The introduction steel shafts and players taking a closer, more scientific look at the mechanical properties of their swing motion caused a very dramatic change in swing styles.  The swing continued to evolve from the generation of the Bobby Jones, Walter Hagen, Gene Sarazen era which ended the hands and arm dominant motion required to control the high shaft torque in the hickory shaft period.  With the coming of the steel shaft around 1929, the swing motion was again shortened.  The introduction of shorter and lighter clubs produced more accuracy and control.  The consistency of the shorter shafts changed the typical golfer's posture and allowed a more powerful body swing to enter into the game.  The role for the the use of the hands gradually evolved as a primary factory in the swing.  The hands became more of a passive connector rather than an active controller or hitter.  The leading swing styles belonged to Sam Snead, Byron Nelson and Ben Hogan.  Snead and Nelson used a stronger grip and more upright swing plane as they blended the earlier motions of late hickory shaft players with a more rounded motion of the torso considered to be an early fundamental of the new steel era.  Snead and Nelson were transition players who "worked" the ball in both directions. 


End of the Hickory era, into the Transition Era ... Bobby Jones, Ben Hogan, Byron Nelson, Sam Snead


Early Power Era ... Mike Austin, Ben Hogan, Arnold Palmer, Jack Nicklaus

Of the "modern" era of players, the first true body swinger was Ben Hogan, Hogan used a flatter swing plane and weaker grip to fight a devilish hook.  He generally played a power fade.  Ideas about how to best hit a ball were being refined and the player skills were improving.  The concept of "keep the head still" remained from the Jones era.  Keeping the head still meant there was a strong look of a forward leaning at the top of the backswing.  In a poorly skilled, current player, this position might be called a "reverse pivot" error.  Being in this position required the player to make a backwards "tilt of the T" (spine and two collarbones) to initiate the transition from the backswing to the forward swing.  This small movement required some athletic ability and hand-eye coordination many recreational golfer did not possess and had a difficult time learning.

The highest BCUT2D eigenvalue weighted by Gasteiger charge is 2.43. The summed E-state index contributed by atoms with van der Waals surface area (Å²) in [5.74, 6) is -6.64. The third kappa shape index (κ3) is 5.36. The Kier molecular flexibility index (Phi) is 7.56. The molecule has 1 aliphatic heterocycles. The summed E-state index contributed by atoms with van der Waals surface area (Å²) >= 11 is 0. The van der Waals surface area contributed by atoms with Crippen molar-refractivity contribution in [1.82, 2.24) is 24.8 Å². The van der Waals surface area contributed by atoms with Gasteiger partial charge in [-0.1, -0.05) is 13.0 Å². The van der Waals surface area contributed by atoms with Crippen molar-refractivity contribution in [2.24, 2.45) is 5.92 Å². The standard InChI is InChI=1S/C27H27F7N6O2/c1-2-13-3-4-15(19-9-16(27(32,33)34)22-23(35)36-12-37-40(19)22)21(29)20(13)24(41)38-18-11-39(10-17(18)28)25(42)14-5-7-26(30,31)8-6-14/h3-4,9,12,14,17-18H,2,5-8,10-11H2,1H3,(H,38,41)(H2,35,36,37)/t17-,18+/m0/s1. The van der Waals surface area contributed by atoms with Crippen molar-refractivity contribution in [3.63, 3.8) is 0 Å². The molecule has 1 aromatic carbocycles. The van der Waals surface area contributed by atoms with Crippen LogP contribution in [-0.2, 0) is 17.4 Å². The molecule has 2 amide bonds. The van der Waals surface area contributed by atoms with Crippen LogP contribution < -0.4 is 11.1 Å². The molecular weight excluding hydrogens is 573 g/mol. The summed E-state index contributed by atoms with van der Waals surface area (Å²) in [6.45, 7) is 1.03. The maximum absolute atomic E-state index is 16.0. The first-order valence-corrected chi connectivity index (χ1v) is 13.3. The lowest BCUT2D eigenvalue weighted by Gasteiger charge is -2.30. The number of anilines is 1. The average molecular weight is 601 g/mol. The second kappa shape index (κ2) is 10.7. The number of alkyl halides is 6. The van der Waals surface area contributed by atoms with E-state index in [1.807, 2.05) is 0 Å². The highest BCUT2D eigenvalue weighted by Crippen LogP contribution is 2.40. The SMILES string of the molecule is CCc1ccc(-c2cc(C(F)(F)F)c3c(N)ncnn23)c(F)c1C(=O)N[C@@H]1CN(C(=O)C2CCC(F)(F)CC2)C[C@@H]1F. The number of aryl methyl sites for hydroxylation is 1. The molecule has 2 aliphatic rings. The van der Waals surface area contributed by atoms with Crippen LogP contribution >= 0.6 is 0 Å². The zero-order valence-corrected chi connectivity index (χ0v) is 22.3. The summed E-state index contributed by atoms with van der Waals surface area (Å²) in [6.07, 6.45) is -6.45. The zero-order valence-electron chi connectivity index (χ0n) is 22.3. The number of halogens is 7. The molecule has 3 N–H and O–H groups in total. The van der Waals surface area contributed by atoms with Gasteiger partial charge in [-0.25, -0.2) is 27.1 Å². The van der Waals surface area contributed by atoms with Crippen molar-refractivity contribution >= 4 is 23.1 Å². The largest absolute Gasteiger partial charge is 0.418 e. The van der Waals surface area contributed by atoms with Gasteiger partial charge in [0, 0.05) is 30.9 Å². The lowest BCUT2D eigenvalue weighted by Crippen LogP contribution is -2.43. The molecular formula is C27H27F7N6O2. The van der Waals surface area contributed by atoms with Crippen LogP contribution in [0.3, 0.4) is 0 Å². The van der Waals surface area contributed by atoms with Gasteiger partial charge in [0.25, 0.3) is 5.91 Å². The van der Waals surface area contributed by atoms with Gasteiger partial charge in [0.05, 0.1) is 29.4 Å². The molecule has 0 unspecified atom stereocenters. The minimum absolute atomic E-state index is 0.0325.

Since the Reverse C era, the modern swing has evolved with the introduction of quality video analysis which was followed by computer analysis which was coupled with the application of solid biomechanical principles.  Video allowed everyone to see how the words in the books and magazines did not always match the pictures.  More people of different backgrounds looked at the videos and saw different things.  Traditional, often wrong concepts began to soften when compared with new ideas.  The addition of motor learning science refined teaching concepts/methods even further.  Technologies like computer digitization and analysis, force platforms and electromyographical analysis provided new information that had to be digested.  Opinion began to give way to measured fact.  The largest obstacle to growth has been hardhead golf pros with an investment in their old ways of doing things.

Current Era ... John Daly, Tiger Woods, Stack and Tilt, Natural Golf and Model Biomechanical Composite

With the introduction of quality video capture, computer analysis and internet technology of the current era, there has been a proliferation of "expert" golf pros.  It is more clear than ever ... there's more than one way to hit a golf ball.  This said, there is also a biomechanically efficient model which produces professional results.  Thankfully, along with this technology, there has been both a tightening of fundamental concepts ... with a stubborn persistence of individuality.  This can be observed by the current crop of European and players from South Africa, Indonesia and Australia.  Player from these regions seem to have a more defined swing motion while American players demonstrate more individuality.  A small change in technique which produced good results for both professional and recreational players came from the teaching of Jimmy Ballard "connection" technique.  In this technique, the head was allowed to move laterally on the backswing.  This small detail produced much more freedom and reduced the need for high level coordination.  It also widened the swing arc for more power